Sails and wind go together, often necessarily so. How else can sailing ships actually go anywhere? There's another kind of sail that has a less obvious relationship with the wind, and you certainly wouldn't want the wind to propel that sail anywhere. How will the wind affect your new shade sail?
Some parts of Australia are far windier than others, but essentially anywhere can be exposed to considerable gusts of wind, even if this is rare. Before you invest in a new shade sail, you might be wondering whether a strong wind has the ability to detach shade sails from their moorings, or even to rip them in half.
You can rest easy because shade sails are designed with a certain amount of wind resistance in mind, and there are ways to increase this wind resistance, depending on your need (and more about that shortly). This relates to both the fabric and its anchor points. The tension of the fabric doesn't (and indeed, shouldn't) be loosened to increase wind resistance, as the generally curved edges of most shade sails are designed to allow the wind to flow over the surface of the fabric. Loosening the tension of the sail can disrupt this process, potentially damaging the overall structure as the wind pulls at the sail's anchor points.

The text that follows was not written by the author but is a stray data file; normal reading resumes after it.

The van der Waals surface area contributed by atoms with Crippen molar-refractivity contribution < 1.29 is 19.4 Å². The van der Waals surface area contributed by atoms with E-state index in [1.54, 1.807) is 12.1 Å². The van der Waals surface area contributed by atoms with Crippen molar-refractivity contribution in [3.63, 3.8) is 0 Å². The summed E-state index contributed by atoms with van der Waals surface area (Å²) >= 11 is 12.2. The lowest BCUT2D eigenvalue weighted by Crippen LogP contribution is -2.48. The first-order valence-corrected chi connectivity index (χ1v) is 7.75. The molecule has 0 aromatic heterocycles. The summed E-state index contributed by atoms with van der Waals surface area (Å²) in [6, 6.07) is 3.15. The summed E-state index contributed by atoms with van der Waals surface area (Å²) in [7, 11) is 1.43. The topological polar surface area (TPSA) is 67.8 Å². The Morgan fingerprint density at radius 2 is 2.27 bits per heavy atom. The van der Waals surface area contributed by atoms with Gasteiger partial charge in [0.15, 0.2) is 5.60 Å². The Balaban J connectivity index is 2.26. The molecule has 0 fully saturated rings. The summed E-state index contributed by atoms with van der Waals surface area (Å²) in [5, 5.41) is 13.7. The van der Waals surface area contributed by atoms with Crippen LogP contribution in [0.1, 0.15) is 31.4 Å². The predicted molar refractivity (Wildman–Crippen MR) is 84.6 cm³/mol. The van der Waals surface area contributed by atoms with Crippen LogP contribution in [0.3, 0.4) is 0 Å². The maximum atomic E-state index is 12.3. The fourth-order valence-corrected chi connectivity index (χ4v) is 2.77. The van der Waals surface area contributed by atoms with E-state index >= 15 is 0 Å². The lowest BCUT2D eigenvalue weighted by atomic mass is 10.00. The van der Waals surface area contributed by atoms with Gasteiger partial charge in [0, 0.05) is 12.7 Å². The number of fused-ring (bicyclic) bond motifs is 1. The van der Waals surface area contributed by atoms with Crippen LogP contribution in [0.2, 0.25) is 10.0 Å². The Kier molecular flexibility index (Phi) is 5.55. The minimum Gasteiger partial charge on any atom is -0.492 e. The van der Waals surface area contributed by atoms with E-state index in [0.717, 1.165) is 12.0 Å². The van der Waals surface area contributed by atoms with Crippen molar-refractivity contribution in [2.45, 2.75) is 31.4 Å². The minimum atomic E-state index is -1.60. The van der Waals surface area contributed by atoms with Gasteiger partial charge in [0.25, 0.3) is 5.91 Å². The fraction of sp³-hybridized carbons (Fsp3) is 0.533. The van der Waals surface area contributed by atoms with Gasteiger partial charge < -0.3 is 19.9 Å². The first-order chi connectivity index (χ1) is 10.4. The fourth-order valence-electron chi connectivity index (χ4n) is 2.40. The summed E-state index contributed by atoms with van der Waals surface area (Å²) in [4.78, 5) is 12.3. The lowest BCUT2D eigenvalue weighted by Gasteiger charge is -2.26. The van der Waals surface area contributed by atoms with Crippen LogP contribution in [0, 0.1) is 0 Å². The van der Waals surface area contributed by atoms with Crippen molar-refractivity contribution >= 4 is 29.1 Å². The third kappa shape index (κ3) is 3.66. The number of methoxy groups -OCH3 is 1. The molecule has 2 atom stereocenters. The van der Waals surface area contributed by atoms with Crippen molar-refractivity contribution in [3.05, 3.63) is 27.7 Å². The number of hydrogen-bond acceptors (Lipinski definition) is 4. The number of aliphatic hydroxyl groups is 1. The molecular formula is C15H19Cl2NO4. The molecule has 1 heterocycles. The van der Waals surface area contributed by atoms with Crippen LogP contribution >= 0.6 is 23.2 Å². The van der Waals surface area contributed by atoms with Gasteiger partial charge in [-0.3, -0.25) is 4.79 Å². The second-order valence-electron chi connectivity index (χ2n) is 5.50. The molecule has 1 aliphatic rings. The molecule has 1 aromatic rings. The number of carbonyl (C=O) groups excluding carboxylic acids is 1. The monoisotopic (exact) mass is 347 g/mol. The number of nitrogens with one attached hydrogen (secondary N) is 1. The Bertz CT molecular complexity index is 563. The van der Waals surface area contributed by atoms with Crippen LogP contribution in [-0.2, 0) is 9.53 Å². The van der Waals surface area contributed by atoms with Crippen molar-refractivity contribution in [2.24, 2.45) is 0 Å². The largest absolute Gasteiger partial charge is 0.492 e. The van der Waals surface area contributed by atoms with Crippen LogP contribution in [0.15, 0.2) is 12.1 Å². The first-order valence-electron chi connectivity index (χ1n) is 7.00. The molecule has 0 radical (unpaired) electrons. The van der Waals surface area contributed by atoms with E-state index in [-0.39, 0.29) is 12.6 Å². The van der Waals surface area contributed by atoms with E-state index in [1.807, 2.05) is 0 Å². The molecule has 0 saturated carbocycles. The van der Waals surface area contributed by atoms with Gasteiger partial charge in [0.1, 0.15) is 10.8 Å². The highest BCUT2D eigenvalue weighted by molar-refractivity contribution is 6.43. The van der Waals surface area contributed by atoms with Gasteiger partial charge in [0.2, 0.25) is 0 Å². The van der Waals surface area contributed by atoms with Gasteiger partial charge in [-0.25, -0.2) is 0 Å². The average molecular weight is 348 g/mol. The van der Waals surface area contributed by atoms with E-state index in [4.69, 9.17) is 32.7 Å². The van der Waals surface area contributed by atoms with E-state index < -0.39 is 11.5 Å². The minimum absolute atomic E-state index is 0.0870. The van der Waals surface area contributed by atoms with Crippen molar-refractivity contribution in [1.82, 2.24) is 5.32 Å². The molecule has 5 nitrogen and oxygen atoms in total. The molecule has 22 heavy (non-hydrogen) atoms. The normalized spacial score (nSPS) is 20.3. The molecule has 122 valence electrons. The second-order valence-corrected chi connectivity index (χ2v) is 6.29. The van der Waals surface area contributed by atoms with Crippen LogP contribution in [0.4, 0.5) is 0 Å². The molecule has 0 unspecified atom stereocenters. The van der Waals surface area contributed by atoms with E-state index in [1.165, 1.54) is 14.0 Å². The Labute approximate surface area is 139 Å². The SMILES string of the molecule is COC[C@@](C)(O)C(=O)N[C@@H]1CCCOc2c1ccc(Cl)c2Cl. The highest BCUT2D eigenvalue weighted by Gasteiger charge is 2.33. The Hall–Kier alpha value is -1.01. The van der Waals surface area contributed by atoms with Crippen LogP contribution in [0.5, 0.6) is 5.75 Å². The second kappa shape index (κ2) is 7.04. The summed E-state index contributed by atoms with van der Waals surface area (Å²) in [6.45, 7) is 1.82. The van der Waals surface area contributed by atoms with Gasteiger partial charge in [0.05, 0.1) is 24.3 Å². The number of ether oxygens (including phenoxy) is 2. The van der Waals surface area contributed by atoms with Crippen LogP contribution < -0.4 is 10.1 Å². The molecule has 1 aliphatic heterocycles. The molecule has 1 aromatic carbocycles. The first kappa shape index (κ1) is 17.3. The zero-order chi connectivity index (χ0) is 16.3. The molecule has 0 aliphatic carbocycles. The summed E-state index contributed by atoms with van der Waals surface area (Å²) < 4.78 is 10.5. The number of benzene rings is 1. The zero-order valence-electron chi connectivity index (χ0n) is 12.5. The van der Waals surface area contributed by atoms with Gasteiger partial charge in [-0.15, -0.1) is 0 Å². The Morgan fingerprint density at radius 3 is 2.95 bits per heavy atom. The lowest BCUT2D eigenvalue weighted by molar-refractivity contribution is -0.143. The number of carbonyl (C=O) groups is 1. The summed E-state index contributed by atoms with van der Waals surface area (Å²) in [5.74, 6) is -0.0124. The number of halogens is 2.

If you're concerned about potential wind damage to your new shade sail, you can order one with a higher wind rating, meaning it can withstand greater (and more frequent) gusts of wind. However, you should also take surrounding structures into account (including your own home), as this can create shelter that will minimise the effects of the wind.
When you feel that your new shade sail needs the most possible protection against the wind (such as if you live in a part of Australia that traditionally experiences a great deal of wind), then the selection and installation of the sail should address these concerns. You should opt for a sail with perforated fabric, allowing the wind to pass through it. These perforations are tiny, and won't affect the shade's primary purpose of protecting you and your family from the effects of the sun. Additionally, the anchor points should be reinforced.
So while a certain amount of wind will already have been accounted for in the design and installation of your shade sail, there are additional ways to protect a shade sail from particularly strong winds if you feel this is a particular risk in your neck of the woods.